Tackling Environmental Justice: Sovereign State against the Individual.

Last week, I started the discussion of how developing countries can contribute to alleviating anthropogenic (human caused) climate change.  The main goal is to mitigate climate change by achieving a global agreement to transition to more sustainable energy choices. I made mention of the important role efficiency could play for developing countries in using energy resources to enhance their GDP. (Interestingly, the same date that I posted last week also marks the beginning of the COP18 Doha Climate Change Conference to start the continuing efforts to reach global agreements on mitigation and adaptation policies.) Following Sandy’s impact on the most populated region in the States, and President Obama’s recent reelection, there is now some optimism that the United Stated might show heightened leadership in the struggle against climate change. I started the November 26 blog with Governor Romney’s response to a ScienceDebate question about his thoughts on Climate Change. I will repeat the quote here in order to emphasize a different issue:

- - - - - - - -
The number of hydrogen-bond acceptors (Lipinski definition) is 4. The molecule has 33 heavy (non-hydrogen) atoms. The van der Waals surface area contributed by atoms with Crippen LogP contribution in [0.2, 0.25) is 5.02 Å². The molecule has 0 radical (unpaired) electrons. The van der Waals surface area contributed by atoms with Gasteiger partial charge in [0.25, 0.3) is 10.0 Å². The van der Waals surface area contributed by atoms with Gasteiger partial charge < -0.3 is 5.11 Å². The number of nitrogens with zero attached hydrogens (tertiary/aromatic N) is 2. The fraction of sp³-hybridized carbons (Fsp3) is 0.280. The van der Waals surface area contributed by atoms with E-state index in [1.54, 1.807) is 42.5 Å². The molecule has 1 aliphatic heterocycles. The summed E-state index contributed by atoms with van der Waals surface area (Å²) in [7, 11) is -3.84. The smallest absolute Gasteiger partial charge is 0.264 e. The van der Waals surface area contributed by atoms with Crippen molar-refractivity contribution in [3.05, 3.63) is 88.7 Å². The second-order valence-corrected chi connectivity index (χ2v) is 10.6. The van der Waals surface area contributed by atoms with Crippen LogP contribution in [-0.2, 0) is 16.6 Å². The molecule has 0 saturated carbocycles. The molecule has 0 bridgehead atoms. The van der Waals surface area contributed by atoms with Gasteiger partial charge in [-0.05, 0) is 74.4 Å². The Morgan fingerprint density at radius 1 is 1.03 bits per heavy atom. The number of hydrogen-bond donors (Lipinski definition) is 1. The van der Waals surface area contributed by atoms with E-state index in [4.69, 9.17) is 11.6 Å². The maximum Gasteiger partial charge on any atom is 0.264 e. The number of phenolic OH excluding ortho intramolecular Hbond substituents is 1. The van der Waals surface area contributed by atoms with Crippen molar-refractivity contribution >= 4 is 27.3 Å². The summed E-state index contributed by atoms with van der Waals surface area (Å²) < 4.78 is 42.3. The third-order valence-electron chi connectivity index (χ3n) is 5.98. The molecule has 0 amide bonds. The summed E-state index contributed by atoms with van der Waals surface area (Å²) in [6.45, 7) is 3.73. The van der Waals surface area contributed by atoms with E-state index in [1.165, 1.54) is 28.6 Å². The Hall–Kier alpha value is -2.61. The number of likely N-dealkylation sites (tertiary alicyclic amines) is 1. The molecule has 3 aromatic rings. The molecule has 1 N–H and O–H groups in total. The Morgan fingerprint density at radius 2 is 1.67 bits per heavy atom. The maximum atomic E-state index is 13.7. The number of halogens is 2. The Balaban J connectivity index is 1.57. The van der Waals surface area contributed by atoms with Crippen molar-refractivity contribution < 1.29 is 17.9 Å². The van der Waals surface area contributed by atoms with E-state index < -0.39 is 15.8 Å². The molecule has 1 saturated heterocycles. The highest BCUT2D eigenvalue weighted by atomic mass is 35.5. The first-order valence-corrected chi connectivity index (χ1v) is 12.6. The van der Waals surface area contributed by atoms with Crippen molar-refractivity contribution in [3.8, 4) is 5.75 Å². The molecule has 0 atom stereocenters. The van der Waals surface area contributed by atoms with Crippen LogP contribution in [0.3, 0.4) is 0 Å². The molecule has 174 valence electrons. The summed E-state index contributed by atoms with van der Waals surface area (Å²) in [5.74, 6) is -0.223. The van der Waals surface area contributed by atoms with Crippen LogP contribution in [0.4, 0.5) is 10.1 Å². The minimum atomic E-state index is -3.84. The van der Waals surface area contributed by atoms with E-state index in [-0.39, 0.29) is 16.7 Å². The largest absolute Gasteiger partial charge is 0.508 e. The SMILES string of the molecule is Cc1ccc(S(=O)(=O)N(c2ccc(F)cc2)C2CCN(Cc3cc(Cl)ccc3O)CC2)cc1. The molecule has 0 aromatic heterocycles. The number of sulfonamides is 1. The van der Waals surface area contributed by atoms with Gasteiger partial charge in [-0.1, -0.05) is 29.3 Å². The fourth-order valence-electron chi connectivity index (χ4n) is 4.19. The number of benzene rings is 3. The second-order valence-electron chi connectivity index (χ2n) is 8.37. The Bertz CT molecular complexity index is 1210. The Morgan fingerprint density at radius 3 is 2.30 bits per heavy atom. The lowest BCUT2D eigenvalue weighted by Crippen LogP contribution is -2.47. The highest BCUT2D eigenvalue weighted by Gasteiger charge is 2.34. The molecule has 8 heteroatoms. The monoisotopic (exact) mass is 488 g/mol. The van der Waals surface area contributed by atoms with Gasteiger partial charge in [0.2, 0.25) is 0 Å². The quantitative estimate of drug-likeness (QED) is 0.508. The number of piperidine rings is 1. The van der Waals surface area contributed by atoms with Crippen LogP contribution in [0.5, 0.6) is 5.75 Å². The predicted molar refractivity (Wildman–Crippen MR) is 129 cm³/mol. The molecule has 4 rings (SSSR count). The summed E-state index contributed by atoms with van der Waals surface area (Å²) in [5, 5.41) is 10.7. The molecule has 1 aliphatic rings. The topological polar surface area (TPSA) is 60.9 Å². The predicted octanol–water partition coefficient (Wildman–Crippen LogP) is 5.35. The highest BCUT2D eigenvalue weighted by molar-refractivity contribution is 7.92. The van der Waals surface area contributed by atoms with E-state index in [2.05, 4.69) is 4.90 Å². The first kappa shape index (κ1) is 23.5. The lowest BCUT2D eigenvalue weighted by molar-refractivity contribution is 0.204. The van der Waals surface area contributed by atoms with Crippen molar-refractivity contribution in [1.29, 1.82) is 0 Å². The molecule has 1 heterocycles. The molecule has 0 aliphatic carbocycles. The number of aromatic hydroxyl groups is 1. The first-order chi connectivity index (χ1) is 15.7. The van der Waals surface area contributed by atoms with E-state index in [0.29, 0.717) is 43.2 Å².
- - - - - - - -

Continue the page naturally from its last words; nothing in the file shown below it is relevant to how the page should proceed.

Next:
The reality is that the problem is called Global Warming, not America Warming. China long ago passed America as the leading emitter of greenhouse gases. Developed world emissions have leveled off while developing world emissions continue to grow rapidly, and developing nations have no interest in accepting economic constraints to change that dynamic. In this context, the primary effect of unilateral action by the U.S. to impose costs on its own emissions will be to shift industrial activity overseas to nations whose industrial processes are more emissions-intensive and less environmentally friendly. That result may make environmentalists feel better, but it will not better the environment.

I would like to explore this claim that compares China to the United States in terms of overall responsibility to reduce its carbon footprint by shifting its energy sources. It is important because Governor Romney’s statement can be understood as advocating that as long as China does not reduce its carbon footprint, the US will follow suit, focusing only on R&D in order to not sacrifice economic advantages to China. The argument has a NIMBY (Not In My Backyard) flavor that I discussed in a previous blog (June 18) – we recognize the need to act, but as long as China and other developing countries refuse to get involved, we will deny our own duty.